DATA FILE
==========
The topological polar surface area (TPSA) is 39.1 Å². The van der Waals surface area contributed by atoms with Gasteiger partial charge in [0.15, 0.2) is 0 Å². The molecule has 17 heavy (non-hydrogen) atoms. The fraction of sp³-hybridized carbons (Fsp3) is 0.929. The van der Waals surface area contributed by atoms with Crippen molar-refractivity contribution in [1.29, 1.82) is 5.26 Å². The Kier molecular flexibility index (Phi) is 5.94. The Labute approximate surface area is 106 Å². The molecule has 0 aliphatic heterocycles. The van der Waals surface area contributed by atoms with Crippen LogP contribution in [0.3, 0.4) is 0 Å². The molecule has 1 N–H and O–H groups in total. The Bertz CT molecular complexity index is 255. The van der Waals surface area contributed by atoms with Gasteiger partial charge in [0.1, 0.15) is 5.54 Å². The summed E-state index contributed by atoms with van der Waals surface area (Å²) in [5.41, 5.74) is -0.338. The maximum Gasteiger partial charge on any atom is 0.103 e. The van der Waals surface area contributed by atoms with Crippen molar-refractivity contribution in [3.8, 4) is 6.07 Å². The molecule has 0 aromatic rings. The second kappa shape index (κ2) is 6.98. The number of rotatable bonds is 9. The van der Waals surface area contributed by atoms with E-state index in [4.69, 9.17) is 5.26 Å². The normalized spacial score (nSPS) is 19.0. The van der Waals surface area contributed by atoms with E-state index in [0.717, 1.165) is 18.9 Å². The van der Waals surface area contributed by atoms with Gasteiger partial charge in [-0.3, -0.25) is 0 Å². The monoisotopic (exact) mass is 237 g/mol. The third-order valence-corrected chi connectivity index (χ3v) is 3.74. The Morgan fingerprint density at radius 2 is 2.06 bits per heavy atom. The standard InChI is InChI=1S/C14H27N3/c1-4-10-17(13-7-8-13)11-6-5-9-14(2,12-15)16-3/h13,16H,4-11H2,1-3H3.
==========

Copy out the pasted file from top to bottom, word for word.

The topological polar surface area (TPSA) is 39.1 Å². The van der Waals surface area contributed by atoms with Gasteiger partial charge in [0.15, 0.2) is 0 Å². The molecule has 17 heavy (non-hydrogen) atoms. The fraction of sp³-hybridized carbons (Fsp3) is 0.929. The van der Waals surface area contributed by atoms with Crippen molar-refractivity contribution in [1.29, 1.82) is 5.26 Å². The Kier molecular flexibility index (Phi) is 5.94. The Labute approximate surface area is 106 Å². The molecule has 0 aliphatic heterocycles. The van der Waals surface area contributed by atoms with Crippen LogP contribution in [0.3, 0.4) is 0 Å². The molecule has 1 N–H and O–H groups in total. The Bertz CT molecular complexity index is 255. The van der Waals surface area contributed by atoms with Gasteiger partial charge in [0.1, 0.15) is 5.54 Å². The summed E-state index contributed by atoms with van der Waals surface area (Å²) in [5.41, 5.74) is -0.338. The maximum Gasteiger partial charge on any atom is 0.103 e. The van der Waals surface area contributed by atoms with Crippen molar-refractivity contribution in [3.8, 4) is 6.07 Å². The molecule has 0 aromatic rings. The second kappa shape index (κ2) is 6.98. The number of rotatable bonds is 9. The van der Waals surface area contributed by atoms with E-state index in [4.69, 9.17) is 5.26 Å². The normalized spacial score (nSPS) is 19.0. The van der Waals surface area contributed by atoms with E-state index in [0.717, 1.165) is 18.9 Å². The van der Waals surface area contributed by atoms with Gasteiger partial charge in [-0.3, -0.25) is 0 Å². The monoisotopic (exact) mass is 237 g/mol. The third-order valence-corrected chi connectivity index (χ3v) is 3.74. The Morgan fingerprint density at radius 2 is 2.06 bits per heavy atom. The standard InChI is InChI=1S/C14H27N3/c1-4-10-17(13-7-8-13)11-6-5-9-14(2,12-15)16-3/h13,16H,4-11H2,1-3H3.